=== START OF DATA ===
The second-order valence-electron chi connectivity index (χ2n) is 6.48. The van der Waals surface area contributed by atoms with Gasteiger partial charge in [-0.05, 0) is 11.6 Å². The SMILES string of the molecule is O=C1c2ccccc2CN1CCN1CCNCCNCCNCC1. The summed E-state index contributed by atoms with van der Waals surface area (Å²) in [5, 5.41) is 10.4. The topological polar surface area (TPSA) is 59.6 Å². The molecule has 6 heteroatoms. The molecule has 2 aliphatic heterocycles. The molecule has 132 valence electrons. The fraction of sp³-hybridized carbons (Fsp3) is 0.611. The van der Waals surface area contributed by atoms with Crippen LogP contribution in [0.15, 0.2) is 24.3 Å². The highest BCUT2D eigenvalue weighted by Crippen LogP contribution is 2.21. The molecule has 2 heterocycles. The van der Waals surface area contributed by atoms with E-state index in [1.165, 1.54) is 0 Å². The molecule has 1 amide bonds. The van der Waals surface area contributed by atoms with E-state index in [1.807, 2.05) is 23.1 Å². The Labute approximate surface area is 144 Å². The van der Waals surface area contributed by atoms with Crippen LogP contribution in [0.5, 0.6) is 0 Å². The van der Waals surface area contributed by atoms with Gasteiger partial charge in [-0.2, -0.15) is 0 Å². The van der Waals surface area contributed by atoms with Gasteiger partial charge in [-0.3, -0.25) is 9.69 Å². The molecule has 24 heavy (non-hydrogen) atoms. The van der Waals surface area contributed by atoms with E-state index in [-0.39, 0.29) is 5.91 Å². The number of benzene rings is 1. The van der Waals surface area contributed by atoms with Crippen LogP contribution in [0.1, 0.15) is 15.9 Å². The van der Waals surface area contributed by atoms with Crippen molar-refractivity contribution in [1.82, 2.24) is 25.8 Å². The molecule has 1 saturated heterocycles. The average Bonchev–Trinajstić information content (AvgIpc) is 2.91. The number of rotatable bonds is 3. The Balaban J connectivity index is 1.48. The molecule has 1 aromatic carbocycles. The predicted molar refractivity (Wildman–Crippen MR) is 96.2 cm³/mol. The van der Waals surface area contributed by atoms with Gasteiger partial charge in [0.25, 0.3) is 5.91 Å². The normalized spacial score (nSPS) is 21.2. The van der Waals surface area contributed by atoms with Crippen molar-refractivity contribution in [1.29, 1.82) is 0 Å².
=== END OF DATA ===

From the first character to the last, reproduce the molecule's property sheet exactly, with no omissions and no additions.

The second-order valence-electron chi connectivity index (χ2n) is 6.48. The van der Waals surface area contributed by atoms with Gasteiger partial charge in [-0.05, 0) is 11.6 Å². The SMILES string of the molecule is O=C1c2ccccc2CN1CCN1CCNCCNCCNCC1. The summed E-state index contributed by atoms with van der Waals surface area (Å²) in [5, 5.41) is 10.4. The topological polar surface area (TPSA) is 59.6 Å². The molecule has 6 heteroatoms. The molecule has 2 aliphatic heterocycles. The molecule has 132 valence electrons. The fraction of sp³-hybridized carbons (Fsp3) is 0.611. The van der Waals surface area contributed by atoms with Crippen LogP contribution in [0.15, 0.2) is 24.3 Å². The highest BCUT2D eigenvalue weighted by Crippen LogP contribution is 2.21. The molecule has 2 heterocycles. The van der Waals surface area contributed by atoms with E-state index in [1.165, 1.54) is 0 Å². The molecule has 1 amide bonds. The van der Waals surface area contributed by atoms with E-state index in [1.807, 2.05) is 23.1 Å². The Labute approximate surface area is 144 Å². The van der Waals surface area contributed by atoms with Crippen LogP contribution in [0.5, 0.6) is 0 Å². The van der Waals surface area contributed by atoms with Gasteiger partial charge in [-0.2, -0.15) is 0 Å². The van der Waals surface area contributed by atoms with Gasteiger partial charge in [-0.3, -0.25) is 9.69 Å². The molecule has 24 heavy (non-hydrogen) atoms. The van der Waals surface area contributed by atoms with E-state index in [-0.39, 0.29) is 5.91 Å². The number of benzene rings is 1. The van der Waals surface area contributed by atoms with Crippen LogP contribution in [0.1, 0.15) is 15.9 Å². The van der Waals surface area contributed by atoms with Crippen molar-refractivity contribution in [1.82, 2.24) is 25.8 Å². The molecule has 1 saturated heterocycles. The average Bonchev–Trinajstić information content (AvgIpc) is 2.91. The number of rotatable bonds is 3. The Balaban J connectivity index is 1.48. The molecule has 1 aromatic carbocycles. The predicted molar refractivity (Wildman–Crippen MR) is 96.2 cm³/mol. The van der Waals surface area contributed by atoms with Gasteiger partial charge in [0.25, 0.3) is 5.91 Å². The normalized spacial score (nSPS) is 21.2. The van der Waals surface area contributed by atoms with Crippen molar-refractivity contribution in [1.29, 1.82) is 0 Å².